Author(s): Peter Goldsworthy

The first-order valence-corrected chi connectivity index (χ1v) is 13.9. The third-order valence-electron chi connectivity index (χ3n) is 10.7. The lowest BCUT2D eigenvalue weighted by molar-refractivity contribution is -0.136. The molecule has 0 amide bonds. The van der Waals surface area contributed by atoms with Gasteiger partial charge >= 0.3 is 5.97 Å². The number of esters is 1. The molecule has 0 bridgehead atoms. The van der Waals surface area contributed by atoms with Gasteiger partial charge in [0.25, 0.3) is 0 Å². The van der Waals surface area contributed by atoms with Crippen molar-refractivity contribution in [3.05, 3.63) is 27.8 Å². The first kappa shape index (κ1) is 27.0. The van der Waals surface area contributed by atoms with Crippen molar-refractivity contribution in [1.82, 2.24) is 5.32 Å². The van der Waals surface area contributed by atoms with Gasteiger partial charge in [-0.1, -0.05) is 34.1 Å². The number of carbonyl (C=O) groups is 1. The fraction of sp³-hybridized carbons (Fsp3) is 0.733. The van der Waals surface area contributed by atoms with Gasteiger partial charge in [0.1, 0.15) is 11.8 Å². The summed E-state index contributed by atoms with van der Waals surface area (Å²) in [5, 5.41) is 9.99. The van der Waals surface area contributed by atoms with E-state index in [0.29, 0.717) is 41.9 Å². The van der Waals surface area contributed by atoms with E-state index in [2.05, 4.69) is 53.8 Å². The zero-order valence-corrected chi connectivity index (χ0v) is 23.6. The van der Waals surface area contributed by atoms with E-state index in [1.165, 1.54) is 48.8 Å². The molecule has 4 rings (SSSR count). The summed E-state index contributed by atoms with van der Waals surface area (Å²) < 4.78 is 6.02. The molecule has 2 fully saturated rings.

Few Australian writers have delved as deeply as Goldsworthy into the mysterious state of being that is childhood. Now he's applied his fascination with that stage of life to his own, from his bizarre first memories to the embarrassments of adolescence. For all his working life Goldsworthy has been both doctor and writer - not for nothing is he hailed as Australia's Chekhov - and his memoir is a rare insight to a mind charmed equally by literature and science, the rational and the imagined. The small country towns he grew up in gave free rein to the young Peter's intense curiosity, and in the fifties and sixties he ran amok in hilarious fashion. A boy with a mind wide open to the universe but closed to self-knowledge, he came of age with a naive self-confidence that was ripe for the bursting. Comically self-deprecating, unrestrained in its honesty, His Stupid Boyhood is a passport to the lost country of youth, and a beautiful homage to childhood in general.